Energy and Climate Report provides current, thorough coverage of clean energy, efficiency, and climate change legislation, regulation, policy, legal developments, and trends in the U.S. and...
By Rebecca Kern
March 14 — The House passed three energy bills by voice vote March 14, including the Fair RATES Act (H.R. 2984), which would amend the Federal Power Act so that proposed rate changes would go into effect after 60 days if the Federal Energy Regulatory Commission fails to take action when a four-person commission is deadlocked.
The Fair Ratepayer Accountability, Transparency and Efficiency Standards (RATES) Act would allow consumers to challenge any proposed rate increases from FERC.
“Consumers deserve a right to be heard as their energy rates continue to increase,” Rep. Joe Kennedy III (D-Mass.), a sponsor of the legislation, said in a March 14 statement.
A companion version of the bill (S. 2494), sponsored by Sen. Ed Markey (D-Mass.), has been referred to the Senate Energy and Natural Resources Committee. Markey's staff is in conversations with the committee, with a “strong desire to move quickly on the bill,” an aide to Markey told Bloomberg BNA March 14.
As a stand-alone bill, it is noncontroversial and a simple fix, and tying it into the larger Senate energy bill could complicate its passage, an aide to Kennedy told Bloomberg BNA March 14.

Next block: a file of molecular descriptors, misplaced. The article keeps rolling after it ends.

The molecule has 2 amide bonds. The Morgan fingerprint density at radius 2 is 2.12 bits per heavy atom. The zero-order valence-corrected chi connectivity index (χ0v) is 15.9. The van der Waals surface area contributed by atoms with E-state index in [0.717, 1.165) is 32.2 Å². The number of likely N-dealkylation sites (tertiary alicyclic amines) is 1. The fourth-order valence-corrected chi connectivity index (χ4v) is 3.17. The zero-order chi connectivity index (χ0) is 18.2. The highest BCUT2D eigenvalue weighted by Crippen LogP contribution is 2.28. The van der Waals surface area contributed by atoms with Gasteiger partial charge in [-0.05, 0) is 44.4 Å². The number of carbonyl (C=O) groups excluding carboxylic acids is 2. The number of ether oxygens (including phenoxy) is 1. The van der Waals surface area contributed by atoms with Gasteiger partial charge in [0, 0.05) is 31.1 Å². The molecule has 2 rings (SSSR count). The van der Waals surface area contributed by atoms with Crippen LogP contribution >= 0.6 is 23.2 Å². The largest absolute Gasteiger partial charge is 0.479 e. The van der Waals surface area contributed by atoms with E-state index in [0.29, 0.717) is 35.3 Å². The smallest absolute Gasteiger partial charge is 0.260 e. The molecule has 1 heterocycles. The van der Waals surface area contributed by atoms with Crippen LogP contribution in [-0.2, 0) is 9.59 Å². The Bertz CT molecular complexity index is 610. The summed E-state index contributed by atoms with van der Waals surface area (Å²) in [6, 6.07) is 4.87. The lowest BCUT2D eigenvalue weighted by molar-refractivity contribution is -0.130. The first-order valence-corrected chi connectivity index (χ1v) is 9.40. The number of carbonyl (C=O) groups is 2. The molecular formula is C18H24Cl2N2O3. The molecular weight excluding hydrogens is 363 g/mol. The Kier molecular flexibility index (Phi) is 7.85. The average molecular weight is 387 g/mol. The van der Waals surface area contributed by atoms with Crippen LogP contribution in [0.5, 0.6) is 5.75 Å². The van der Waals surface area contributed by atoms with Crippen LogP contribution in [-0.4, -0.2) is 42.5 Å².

Additionally, the House passed H.R. 4427, which would amend the Federal Power Act to raise the monetary threshold at which FERC has to give prior approval before a merger or sale among public utilities takes place. The legislation would increase it from $50,000 to more than $10 million.
Language from H.R. 4427 also is included in the broad House energy bill (H.R. 8), which passed the House last December. There is no companion bill currently introduced in the Senate.
The House also passed the Energy Efficient Government Technology Act (H.R. 1268), which requires federal agencies to increase the use of energy-efficient data centers to allow for more energy-saving information technologies in the government.
Language from H.R. 1268 is included in the broad Senate energy bill (S. 2012), which has been stalled for the past several weeks due to holds placed by senators related to Flint, Mich., water crisis funding .
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